Busing —Not Integration— Opposed:
Invoke Our Color-Blind Constitution to End It

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Desegregation decrees differ from other decrees in equity in that their burden, as pointed out by Justice Powell, falls upon innocent children and parents who are not charged with any offending action. That burden — compelling children to leave their neighborhood and spend significant time each day being transported to a distant school — in a Los Angeles busing order disturbed then- Justice Rehnquist. In considering a Los Angeles school board's request to stay a busing order to prevent accelerated "White flight," he noted that order put "White" students "much in the position of textbooks, visual aids, and the like — an element that every good school should have."

Dissenters to busing orders include members of other races in addition to Whites, such as those classified as "Black" or "Hispanic", as was recognized by San Diego Superior Court Judge Welsh in a 1977 order. And the dissenters have another thing in common. Their opposition to busing is not opposition to integration. Their position is as stated in the title of this author's 1977 article in The San Diego Union: "Busing, Not Integration, Opposed."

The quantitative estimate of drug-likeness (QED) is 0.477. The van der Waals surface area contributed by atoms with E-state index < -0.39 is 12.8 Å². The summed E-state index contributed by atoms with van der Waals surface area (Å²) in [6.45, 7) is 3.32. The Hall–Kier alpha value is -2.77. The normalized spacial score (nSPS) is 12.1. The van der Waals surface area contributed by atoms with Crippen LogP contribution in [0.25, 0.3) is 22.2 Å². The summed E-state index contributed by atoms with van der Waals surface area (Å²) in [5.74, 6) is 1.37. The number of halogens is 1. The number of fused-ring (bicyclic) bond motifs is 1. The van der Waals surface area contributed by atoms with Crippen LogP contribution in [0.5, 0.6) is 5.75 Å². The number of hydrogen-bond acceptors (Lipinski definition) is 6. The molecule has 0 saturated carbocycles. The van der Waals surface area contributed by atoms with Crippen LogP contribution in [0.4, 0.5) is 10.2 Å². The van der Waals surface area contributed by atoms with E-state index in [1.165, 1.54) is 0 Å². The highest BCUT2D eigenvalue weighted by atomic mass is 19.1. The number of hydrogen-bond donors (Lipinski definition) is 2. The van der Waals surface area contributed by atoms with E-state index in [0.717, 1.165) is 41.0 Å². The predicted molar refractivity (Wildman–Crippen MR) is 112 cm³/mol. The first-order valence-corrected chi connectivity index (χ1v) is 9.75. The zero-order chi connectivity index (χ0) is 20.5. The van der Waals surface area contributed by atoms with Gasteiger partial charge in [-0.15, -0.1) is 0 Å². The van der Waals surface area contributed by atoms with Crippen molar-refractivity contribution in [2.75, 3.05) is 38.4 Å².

In fact, it is fair to say that most of the dissenters believe the removal of the busing segment from integration plans will advance public school integration, while its retention will retard it in the long run. This attitude may be gleaned from provisions in the popularly-enacted 1979 amendment to the California Constitution embracing the Equal Protection Clause of the 14th Amendment. Its provisions, while limiting busing in conformance with federal decisional law, expressly permitted the "voluntarily continuing or commencing [of] a school integration plan," and noted the compelling public interest in "preserving harmony and tranquility in this state and its public schools."

It has been the introduction of busing into integration plans which has been the main cause of the expensive, extensive litigation prevalent in so many school districts, reflected by the adoption of the name "Bustop" by busing dissenters in Los Angeles. As stated by Justice Powell, in concurrence in Keyes, 413 U.S. at 253: "The single most

Carlin Carlin v. Board of Education, San Diego Unified School District,
San Diego Superior Court No. 303800 (1967-1998)
San Diego, California
Keyes Keyes v. School District No. 1, Denver, Colo.,
413 U.S. 189 (1972)
Denver, Colorado
Crawford I   Crawford v. Board of Education, 17 Cal.3d 280 (1976)
[related to BustopBoard of Ed., etc.]
Los Angeles, California
Board of Ed., etc. Board of Ed., etc. v. Superior Court, 448 U.S. 1343 (1980)
[related to CrawfordBustop]
Los Angeles, California
  Busing: Conclusion, pages 131 - 134 — Previous Next
Busing —Not Integration— Opposed
Invoke our Color-Blind Constitution to End It

A Reasoned Opposition to Race-Based
Affirmative Action in Public Schools
by Elmer Enstrom, Jr.
History of the 30-year Carlin affirmative action lawsuit:
a pro bono case history of applying Constitutional principles.
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